The COVID-19 pandemic has caused major delays and disruptions for nearly every aspect of American life, including reducing high school senior milestones like prom and graduation to missed opportunities.
Despite living in a world where students are constantly connected via social media, for many students the disruptions have meant that their last days of school with friends and favorite teachers ended before they even realized it, adding a strange twist to these months of coming of age.
The Home Page sat down with eight Williamson County seniors to learn what the past few months of school and the sudden loss of the last days of childhood have meant as they prepare to take their first steps into adulthood.
Some of the students were dressed in prom gowns or graduation caps and school-spirit shirts as they were photographed at their homes during times of self-isolation to say out loud: We are the senior class of 2020.
Ravenwood senior Gabriel Sleenhof played football, track and field and took part in several honor societies.
His family threw their own prom at home to celebrate, an opportunity that gave Sleenhoof his senior prom and his younger sister her junior prom.
"Once senior year started it was kind of the cliche thing, everyone was always talking about all the things that everyone before them said, like, 'oh, this is going to be your last year, your last first day of school.' In the football team there's that last first practice of summer and it was just basically all 'the lasts,'" Sleenhof said.
Sleenhof plans attend Yale University where he will play football.
Centennial senior Lilly Roberts was a member of the Mu Alpha Theta Math Honor Society, Spanish Honor Society, National Honor Society, National Art Honor Society and Best Buddies and Young Life. She said that she's been enjoying the early break from the stresses and challenges of school, but said that things were definitely missing from this time of transition.
"I don't know what I'm missing out on really," Roberts said.
Roberts said that she was also planning on attending another prom in Alabama where her cousin attends school, a prom that was also canceled.
Roberts plans on studying computer engineering at the University of Alabama.
Centennial senior Kevin Townsel played football and soccer and said that he was excited for both prom and the last season of soccer, which was also canceled.
"It really hurt me seeing that our soccer season was going to get canceled and I wasn't ever going to get to play with or be on the field with them again, that's really something hard to swallow," Townsel said. "I was really excited for prom, going to formals, finishing out the soccer season and I was really looking forward to going through the 'last firsts' and when [the coronavirus] hit it kind of took all that away from us."
Townsel plans to study physical therapy and play soccer at Bethel University
Centennial senior Emma Tallyn played lacrosse and served as the senior class president. She has mixed feelings about the end of high school.
"Last year I had to plan prom and that was really stressful and I was looking forward to being able to go to my prom and not have to worry about setting up and cleaning up and all that and just having my senior prom," Tallyn said. "It's just weird to think that we had our last day of school together and we didn't even know. You work so hard all four years to get to these last two months and then it gets taken away."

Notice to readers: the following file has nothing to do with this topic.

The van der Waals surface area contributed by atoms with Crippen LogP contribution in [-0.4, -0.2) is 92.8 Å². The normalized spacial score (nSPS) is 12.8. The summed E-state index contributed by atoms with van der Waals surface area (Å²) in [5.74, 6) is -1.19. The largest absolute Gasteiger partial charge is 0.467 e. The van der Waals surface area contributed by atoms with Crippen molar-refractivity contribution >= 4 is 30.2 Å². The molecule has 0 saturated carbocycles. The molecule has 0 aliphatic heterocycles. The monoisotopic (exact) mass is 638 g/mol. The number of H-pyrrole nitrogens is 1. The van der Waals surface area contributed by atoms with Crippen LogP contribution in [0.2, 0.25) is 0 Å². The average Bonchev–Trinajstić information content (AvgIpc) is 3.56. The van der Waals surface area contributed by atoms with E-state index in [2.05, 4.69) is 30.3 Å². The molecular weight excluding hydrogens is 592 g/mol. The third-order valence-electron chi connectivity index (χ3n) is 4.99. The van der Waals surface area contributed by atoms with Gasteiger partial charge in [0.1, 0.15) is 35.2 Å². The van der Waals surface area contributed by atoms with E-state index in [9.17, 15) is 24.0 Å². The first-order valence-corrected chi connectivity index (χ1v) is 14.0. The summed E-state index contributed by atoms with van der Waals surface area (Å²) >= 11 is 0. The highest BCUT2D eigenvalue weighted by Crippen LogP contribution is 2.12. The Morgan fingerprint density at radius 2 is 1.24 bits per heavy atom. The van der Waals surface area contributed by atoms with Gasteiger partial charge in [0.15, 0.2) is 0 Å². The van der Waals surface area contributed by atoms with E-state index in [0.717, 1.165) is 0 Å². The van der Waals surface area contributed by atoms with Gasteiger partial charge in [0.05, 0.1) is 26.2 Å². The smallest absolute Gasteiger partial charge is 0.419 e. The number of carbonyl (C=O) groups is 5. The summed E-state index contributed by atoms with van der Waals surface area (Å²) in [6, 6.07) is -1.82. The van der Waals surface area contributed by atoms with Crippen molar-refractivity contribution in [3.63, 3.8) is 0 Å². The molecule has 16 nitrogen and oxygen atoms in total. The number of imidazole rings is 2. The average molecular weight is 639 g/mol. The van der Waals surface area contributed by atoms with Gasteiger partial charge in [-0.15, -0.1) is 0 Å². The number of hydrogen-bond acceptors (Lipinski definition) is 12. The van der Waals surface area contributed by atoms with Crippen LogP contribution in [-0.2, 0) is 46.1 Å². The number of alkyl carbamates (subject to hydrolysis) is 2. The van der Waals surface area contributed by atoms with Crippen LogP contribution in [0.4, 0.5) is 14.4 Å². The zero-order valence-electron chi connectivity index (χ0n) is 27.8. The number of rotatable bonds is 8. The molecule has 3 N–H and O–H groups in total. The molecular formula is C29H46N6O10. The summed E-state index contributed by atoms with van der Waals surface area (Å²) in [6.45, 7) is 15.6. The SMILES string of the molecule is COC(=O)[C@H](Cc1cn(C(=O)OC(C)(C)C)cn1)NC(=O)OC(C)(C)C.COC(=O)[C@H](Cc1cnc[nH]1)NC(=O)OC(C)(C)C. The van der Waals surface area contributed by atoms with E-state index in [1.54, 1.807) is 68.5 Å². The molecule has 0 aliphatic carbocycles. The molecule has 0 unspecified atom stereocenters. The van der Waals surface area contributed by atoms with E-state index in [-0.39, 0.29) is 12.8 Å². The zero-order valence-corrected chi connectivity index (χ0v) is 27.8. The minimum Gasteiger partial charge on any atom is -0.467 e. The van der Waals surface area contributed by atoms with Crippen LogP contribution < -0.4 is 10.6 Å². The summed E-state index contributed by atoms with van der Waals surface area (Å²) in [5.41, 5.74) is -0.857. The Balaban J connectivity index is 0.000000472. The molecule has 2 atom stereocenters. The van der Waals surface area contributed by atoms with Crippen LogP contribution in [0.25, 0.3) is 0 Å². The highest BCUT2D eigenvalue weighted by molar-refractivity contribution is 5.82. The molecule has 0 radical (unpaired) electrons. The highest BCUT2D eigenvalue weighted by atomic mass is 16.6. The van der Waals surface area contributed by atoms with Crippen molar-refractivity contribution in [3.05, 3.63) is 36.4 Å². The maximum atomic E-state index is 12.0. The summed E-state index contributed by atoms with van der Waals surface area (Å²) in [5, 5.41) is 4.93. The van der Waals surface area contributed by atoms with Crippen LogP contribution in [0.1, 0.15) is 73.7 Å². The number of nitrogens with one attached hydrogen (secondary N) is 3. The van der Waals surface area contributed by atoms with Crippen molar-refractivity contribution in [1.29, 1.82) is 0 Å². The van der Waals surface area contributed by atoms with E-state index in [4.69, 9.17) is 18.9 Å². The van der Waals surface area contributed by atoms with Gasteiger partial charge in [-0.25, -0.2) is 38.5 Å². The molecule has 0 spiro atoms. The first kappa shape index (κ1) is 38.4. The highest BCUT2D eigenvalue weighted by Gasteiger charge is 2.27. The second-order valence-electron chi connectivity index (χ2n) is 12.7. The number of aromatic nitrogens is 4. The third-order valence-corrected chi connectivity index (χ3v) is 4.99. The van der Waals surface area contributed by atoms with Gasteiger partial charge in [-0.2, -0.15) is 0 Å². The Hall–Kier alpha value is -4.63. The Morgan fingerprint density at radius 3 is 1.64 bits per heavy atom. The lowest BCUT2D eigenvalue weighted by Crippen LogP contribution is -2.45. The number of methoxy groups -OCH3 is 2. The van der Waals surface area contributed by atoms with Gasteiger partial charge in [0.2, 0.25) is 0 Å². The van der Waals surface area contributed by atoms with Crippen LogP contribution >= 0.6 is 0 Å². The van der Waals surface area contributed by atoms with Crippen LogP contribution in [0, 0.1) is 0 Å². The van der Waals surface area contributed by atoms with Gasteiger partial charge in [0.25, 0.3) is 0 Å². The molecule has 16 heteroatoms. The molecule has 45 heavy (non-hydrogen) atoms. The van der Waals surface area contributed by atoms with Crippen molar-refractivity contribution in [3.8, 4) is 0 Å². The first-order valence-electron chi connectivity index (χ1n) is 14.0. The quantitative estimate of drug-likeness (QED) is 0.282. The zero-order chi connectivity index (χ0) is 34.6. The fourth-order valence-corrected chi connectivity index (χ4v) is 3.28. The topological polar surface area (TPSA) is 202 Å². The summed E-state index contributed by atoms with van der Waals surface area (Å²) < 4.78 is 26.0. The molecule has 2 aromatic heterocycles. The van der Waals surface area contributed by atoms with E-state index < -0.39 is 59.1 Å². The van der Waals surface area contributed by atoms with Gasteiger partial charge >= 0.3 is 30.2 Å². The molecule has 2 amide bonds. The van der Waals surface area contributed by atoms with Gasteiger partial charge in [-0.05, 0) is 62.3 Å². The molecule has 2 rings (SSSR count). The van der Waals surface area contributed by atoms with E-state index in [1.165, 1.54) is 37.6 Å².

Tallyn plans on studying Microbiology at the University of Alabama.
Nolensville High School seniors Jered Smith and Brianna Barker were planning on attending prom together before they both attend Columbia State Community College to study Criminal Justice and Child and Family Studies respectfully.
"I was looking forward to graduating and going to prom, that's something you look forward to all throughout high school, so that kind of stinks, but hopefully we'll be looking forward to a graduation in July," Barker said.
Smith said that he was disappointed to see the cancellation of the soccer season, especially as Nolensville High School's team was expected to go far in the 2020 season continuing a trend of strong sports seasons from the school.
"I was looking forward to being top of the school, and the end of the year, that 's when our soccer season is it got cut short which was really tough because we were really good this year and thought we had a shot at state but then it got called off," Smith said. "I honestly just feel like the people at Nolensville are special."
Nolensville senior Carver Hardison said that it was hard to know that he may never really see some of his classmates again, a separating that happened as school was ultimately canceled right before spring break in March.
"All of us going into spring break didn't really have an inclination that this was going to happen, so I've talked a lot of people who are upset, because we've really missed out on the last quarter of our senior year," Hardison said. "It's one of those things where you look forward to having that last day of school. It gives you closure and none of us are going to have that closure."
Hardison plans to study business at Tennessee Tech.
Julianna Masterson said she was looking forward to prom and all of the traditions that she saw her two older sisters experience, adding that her final season of trap shooting was also canceled. She said that now that school has ended, she's ready for the next adventure as she plans on attending Columbia State.
"I was very excited to kind of be done with high school and move on to college," Masterson said.